Ontario’s immigration strategy needs to change: report

Supplementary labour helps as wave of retirements increases
By Marcel Vander Wier
|Canadian HR Reporter|Last Updated: 09/09/2019
Northern Ontario smelter
Many Ontario cities beyond the GTA are facing declines in population and labour force growth, affecting service and programming levels. Aqnus Febriyant/Shutterstock

Ontario’s immigration strategy needs to change if communities outside of the Greater Toronto Area (GTA) are going to find relief from economic and fiscal pressures, according to a report by the Conference Board of Canada.

Toronto and surrounding area welcomed 106,000 immigrants last year, while the rest of Ontario took in 31,000, according to Immigration Beyond the GTA: Toward an Ontario Immigration Strategy, a study seeking to identify solutions to attract and retain more immigrants in the 15 Ontario census metropolitan areas (CMAs) outside of the GTA. CMAs have total populations of at least 100,000 people — 50,000 of whom live in the city core.

Those immigration figures need to come closer together for Ontario to achieve maximum growth and future success, says Pedro Antunes, chief economist at the Conference Board in Ottawa.

“It’s not just growth for the sake of growth,” he says. “It’s growth because we really have a challenge with respect to what… we call dependency ratio. Because the baby boomer cohort is leaving the workforce, they’re no longer generating income and revenue for governments to tax. Instead, they’re moving into their most intense health-care years. This is a challenge — a demographic challenge for the country and for the province.”

“Across Ontario, we have an aging population, a low birthrate and — in some areas — high out-migration,” says Antunes. “A lot of municipalities have already been trying for a decade or more to be attractive to international immigrants.”

Many cities outside of the GTA are facing declines in population and labour force growth, affecting many areas, including service and programming levels, he says.

“As your services start to erode — it’s a vicious cycle — you can end up in a situation where… interregionally, people start leaving.”

Everybody versus Toronto

Ontario’s capital has had no trouble recruiting workers from abroad; immigrants total 45 per cent of Toronto’s total population, according to Antunes.

“When immigrants come to Canada, they choose the major centres because they know that they have contacts there, they have family there,” he says. “Most of the settlement services are there. So how do we turn this around?”

A broad-based strategy is needed with contributions from government, business groups and employers, says Antunes.

“We have three levels of government that certainly should have interest in trying to diversify and ensure that we have better regional growth.”

Compensatory incentives such as higher wages and housing assistance can be differentiators for employers in northern Ontario, says Neelima Bhardwaj, immigration consultant and president of Dreams Come True Immigration in Sudbury, Ont.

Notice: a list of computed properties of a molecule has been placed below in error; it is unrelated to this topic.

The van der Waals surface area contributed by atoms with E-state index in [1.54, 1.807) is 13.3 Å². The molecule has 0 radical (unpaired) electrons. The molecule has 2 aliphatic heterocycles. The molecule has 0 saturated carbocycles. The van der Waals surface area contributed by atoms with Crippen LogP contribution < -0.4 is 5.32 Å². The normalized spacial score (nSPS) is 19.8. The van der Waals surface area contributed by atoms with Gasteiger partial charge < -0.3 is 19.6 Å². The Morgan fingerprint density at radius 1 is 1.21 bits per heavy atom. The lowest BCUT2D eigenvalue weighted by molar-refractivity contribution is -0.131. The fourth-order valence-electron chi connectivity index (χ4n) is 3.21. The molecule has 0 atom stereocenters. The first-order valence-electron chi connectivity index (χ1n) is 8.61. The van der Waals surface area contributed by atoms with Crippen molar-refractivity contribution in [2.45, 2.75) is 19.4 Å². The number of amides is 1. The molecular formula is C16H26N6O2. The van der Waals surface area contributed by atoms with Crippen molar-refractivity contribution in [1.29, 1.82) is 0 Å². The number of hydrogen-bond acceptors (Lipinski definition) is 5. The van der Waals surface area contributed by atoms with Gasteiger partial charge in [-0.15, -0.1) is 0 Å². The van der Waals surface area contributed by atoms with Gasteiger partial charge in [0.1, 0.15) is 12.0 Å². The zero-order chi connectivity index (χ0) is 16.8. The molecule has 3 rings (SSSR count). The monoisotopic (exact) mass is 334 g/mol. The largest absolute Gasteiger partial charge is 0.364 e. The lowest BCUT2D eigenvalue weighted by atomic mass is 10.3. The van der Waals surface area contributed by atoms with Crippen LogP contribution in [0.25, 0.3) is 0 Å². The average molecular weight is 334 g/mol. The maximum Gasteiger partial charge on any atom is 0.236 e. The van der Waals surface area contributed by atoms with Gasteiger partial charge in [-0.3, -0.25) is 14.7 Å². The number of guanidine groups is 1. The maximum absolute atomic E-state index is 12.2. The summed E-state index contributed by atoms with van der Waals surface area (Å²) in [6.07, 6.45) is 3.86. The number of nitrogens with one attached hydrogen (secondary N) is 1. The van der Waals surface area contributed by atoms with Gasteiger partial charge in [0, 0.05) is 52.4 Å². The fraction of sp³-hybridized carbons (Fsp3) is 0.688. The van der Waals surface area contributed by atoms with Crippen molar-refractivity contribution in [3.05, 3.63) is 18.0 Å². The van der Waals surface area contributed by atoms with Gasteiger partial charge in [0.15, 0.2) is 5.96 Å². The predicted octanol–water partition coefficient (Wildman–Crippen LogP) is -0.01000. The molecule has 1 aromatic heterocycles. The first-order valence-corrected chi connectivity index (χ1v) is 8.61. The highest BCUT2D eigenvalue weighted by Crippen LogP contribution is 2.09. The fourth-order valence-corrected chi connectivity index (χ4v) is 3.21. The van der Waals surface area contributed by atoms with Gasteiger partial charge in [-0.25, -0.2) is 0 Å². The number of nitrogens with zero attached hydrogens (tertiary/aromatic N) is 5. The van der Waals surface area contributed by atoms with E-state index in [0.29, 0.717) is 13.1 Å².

“It is hard,” she says. “But definitely the salary is higher. People make more money here, as compared to the GTA.”

“Somebody making $50,000 a year on average (in the GTA) will be making at least $70,000, $75,000 here — not for all jobs, but in general. And the houses are more affordable.”

The federal government’s Rural and Northern Immigration Pilot is expected to be up and running by year-end, with five northern Ontario communities slated to receive support via the new program, says Bhardwaj, who hopes it will be effective.

The program will give employers in North Bay, Thunder Bay, Timmins, Sault Ste. Marie and Sudbury — alongside a selection of out-of-province cities — the opportunity to directly select immigrants to hire, while giving foreign workers the chance to choose one of the 11 communities to make their permanent residence, streamlining the immigration process.

Employer steps

Meanwhile, retirement rates have increased substantially over the last five years, and will only continue to escalate, says Antunes.

 “People think the baby boomers are in their 60s and already retired. But that's absolutely not true.”

The biggest portion of the cohort is set to retire over the next number of years, and employers need to inform themselves on how to recruit international immigrants to replace their workforce, says Antunes.

“[Immigrants] are willing to work. They've often come from difficult situations. They appreciate being in this country, and they’re devoted and hardworking if given an opportunity.”

Challenges include language barriers, cultural differences and the allure of living in major centres, he says.

But quality of life and shorter commute times are often better in smaller centres — areas of opportunity that employers outside of the GTA need to exploit when recruiting, says Antunes.

Employers may still be unfamiliar with the process and costs of hiring foreign workers, he says, and that’s another area where government may need to work to facilitate a better understanding.

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